Q&A: Senior LA County official warns of 1,000 new cases per day

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We spoke to Barbara Ferrer about where we are in the local effort to slow the spread of the coronavirus pandemic, as part of our regular weekday checks with the director of the LA County Public Health Department. .

Here are excerpts from what she told me today (you can listen to the full interview below):

Question: I know it’s a tough day. We had a big increase today in the number of deaths and the number of new cases that followed the relatively low numbers we talked about on Monday. So how should we interpret today’s numbers?

A: I think today’s numbers are real in terms of what we should expect. You know, a lot of times on the weekends there is a lot less testing to do. So our numbers on Sunday and Monday tend to be relatively low, and then they tend to increase on Tuesday and stay, at about the same rate for the week …

I think even with the increase in cases today and the increased number of deaths, all of the effort everyone is doing here in LA County is definitely making a difference. I don’t want people to get discouraged. I don’t want people to get discouraged. We’ve always predicted that as soon as we see more testing, we’re going to see more cases, and we actually think our cases will probably hit around 1,000 a day for at least a week or two as we ramp up the testing and before you can actually get to the other side of the pandemic.

Question: You know, Barbara, there’s a lot of talk today about what it will look like when we gradually relax stay-at-home orders. In your press conference today, you said the county will focus its efforts over the next few weeks on four areas:

  1. The ability to provide routine medical care in addition to COVID-19 care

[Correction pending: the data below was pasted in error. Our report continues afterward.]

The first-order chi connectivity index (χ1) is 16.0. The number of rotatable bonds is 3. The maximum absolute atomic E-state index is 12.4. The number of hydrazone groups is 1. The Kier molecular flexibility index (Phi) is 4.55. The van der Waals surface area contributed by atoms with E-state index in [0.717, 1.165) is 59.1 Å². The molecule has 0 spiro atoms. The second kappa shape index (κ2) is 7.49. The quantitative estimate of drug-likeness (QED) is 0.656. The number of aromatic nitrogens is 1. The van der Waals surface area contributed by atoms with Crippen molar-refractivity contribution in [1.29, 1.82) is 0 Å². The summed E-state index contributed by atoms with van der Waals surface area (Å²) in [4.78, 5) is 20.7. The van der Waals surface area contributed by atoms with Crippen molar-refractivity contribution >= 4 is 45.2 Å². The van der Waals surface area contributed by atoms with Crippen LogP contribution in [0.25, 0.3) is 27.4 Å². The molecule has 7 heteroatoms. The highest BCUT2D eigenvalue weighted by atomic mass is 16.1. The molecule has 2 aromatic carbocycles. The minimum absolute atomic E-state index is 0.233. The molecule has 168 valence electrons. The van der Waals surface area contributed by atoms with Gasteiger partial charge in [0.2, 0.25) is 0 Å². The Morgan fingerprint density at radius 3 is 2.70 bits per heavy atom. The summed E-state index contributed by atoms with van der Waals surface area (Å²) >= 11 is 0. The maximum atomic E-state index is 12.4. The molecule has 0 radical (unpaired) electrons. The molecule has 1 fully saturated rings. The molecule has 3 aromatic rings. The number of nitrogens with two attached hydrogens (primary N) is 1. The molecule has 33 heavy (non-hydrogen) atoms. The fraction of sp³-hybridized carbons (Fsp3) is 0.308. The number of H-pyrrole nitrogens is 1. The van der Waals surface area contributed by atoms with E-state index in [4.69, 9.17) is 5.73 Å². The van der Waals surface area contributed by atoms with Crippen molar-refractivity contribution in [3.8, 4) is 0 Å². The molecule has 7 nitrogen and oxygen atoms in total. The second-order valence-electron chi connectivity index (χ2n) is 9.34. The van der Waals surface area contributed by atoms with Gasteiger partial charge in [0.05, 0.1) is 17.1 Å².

2. The ability to protect the most vulnerable from coronavirus infections
  3. Widespread testing and isolation of infected people
  4. The ability to maintain physical distancing in businesses and schools

And then the governor released the state framework that includes six guidelines that he says he will follow. How do you see the county and state directives working together?

A: I think they are quite close. I did not have the governor’s views before I spoke today, but did consider them when I walked into my office. You know, I think from the start we’ve been very lucky in the state to have a close collaboration between counties and with the state governor and with our mayors here … and with the oversight board. . Everyone is aligned with the same goal …

Ferrer went on to tell me that we need a combination of physical distancing, testing, quarantine, and isolation strategies until we have a lot of good treatment options, or at least a good one or two. treatments. Ultimately, she said the goal was to “get closer and closer to a vaccine.”

That doesn’t mean we can’t reopen. We need to make sure that our economy is able to come back and with all the dynamism that we would like to see. But we have to do it in a way that doesn’t end up causing a lot more deaths and overloading the health care system, because then we’re back where we were. We are back with the need to close.

Listen to my full conversation with Ferrer which aired in our newsroom’s afternoon magazine, All Things Considered, which I host for 89.3 KPCC.

Megan Erwin contributed to this report.


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